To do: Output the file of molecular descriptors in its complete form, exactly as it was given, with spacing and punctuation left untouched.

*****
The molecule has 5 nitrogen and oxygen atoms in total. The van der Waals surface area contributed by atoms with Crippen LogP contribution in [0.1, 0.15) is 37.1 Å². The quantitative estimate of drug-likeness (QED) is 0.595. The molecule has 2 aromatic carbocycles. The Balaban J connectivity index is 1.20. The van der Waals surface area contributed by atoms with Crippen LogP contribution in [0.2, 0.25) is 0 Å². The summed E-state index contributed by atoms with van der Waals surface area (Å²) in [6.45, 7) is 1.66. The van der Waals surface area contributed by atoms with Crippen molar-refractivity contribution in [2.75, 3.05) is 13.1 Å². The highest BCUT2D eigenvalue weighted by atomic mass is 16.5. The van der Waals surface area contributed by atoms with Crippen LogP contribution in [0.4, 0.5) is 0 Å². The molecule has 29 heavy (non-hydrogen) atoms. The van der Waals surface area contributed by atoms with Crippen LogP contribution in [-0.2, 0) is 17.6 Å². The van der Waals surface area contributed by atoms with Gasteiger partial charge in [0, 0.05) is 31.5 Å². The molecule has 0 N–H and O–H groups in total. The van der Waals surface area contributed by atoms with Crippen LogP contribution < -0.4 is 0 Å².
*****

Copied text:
The molecule has 5 nitrogen and oxygen atoms in total. The van der Waals surface area contributed by atoms with Crippen LogP contribution in [0.1, 0.15) is 37.1 Å². The quantitative estimate of drug-likeness (QED) is 0.595. The molecule has 2 aromatic carbocycles. The Balaban J connectivity index is 1.20. The van der Waals surface area contributed by atoms with Crippen LogP contribution in [0.2, 0.25) is 0 Å². The summed E-state index contributed by atoms with van der Waals surface area (Å²) in [6.45, 7) is 1.66. The van der Waals surface area contributed by atoms with Crippen molar-refractivity contribution in [2.75, 3.05) is 13.1 Å². The highest BCUT2D eigenvalue weighted by atomic mass is 16.5. The van der Waals surface area contributed by atoms with Crippen LogP contribution in [0.4, 0.5) is 0 Å². The molecule has 29 heavy (non-hydrogen) atoms. The van der Waals surface area contributed by atoms with Crippen LogP contribution in [-0.2, 0) is 17.6 Å². The van der Waals surface area contributed by atoms with Gasteiger partial charge in [0, 0.05) is 31.5 Å². The molecule has 0 N–H and O–H groups in total. The van der Waals surface area contributed by atoms with Crippen LogP contribution < -0.4 is 0 Å².